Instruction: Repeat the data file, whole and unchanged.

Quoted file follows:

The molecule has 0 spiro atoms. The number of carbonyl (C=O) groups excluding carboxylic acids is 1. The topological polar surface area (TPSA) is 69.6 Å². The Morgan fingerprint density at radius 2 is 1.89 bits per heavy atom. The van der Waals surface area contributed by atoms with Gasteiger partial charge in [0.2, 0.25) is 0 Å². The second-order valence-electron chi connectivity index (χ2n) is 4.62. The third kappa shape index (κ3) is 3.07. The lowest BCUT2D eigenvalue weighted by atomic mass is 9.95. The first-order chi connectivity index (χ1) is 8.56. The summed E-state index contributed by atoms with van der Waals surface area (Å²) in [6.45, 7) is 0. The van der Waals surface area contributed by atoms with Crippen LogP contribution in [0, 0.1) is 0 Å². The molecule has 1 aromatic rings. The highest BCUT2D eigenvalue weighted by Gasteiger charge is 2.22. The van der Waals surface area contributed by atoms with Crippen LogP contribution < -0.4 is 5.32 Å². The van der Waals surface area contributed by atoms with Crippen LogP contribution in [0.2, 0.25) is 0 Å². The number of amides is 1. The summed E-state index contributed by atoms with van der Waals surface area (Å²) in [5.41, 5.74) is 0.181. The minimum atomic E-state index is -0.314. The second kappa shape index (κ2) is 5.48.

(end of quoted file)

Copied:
The molecule has 0 spiro atoms. The number of carbonyl (C=O) groups excluding carboxylic acids is 1. The topological polar surface area (TPSA) is 69.6 Å². The Morgan fingerprint density at radius 2 is 1.89 bits per heavy atom. The van der Waals surface area contributed by atoms with Gasteiger partial charge in [0.2, 0.25) is 0 Å². The second-order valence-electron chi connectivity index (χ2n) is 4.62. The third kappa shape index (κ3) is 3.07. The lowest BCUT2D eigenvalue weighted by atomic mass is 9.95. The first-order chi connectivity index (χ1) is 8.56. The summed E-state index contributed by atoms with van der Waals surface area (Å²) in [6.45, 7) is 0. The van der Waals surface area contributed by atoms with Crippen LogP contribution in [0, 0.1) is 0 Å². The molecule has 1 aromatic rings. The highest BCUT2D eigenvalue weighted by Gasteiger charge is 2.22. The van der Waals surface area contributed by atoms with Crippen LogP contribution < -0.4 is 5.32 Å². The van der Waals surface area contributed by atoms with Crippen LogP contribution in [0.2, 0.25) is 0 Å². The number of amides is 1. The summed E-state index contributed by atoms with van der Waals surface area (Å²) in [5.41, 5.74) is 0.181. The minimum atomic E-state index is -0.314. The second kappa shape index (κ2) is 5.48.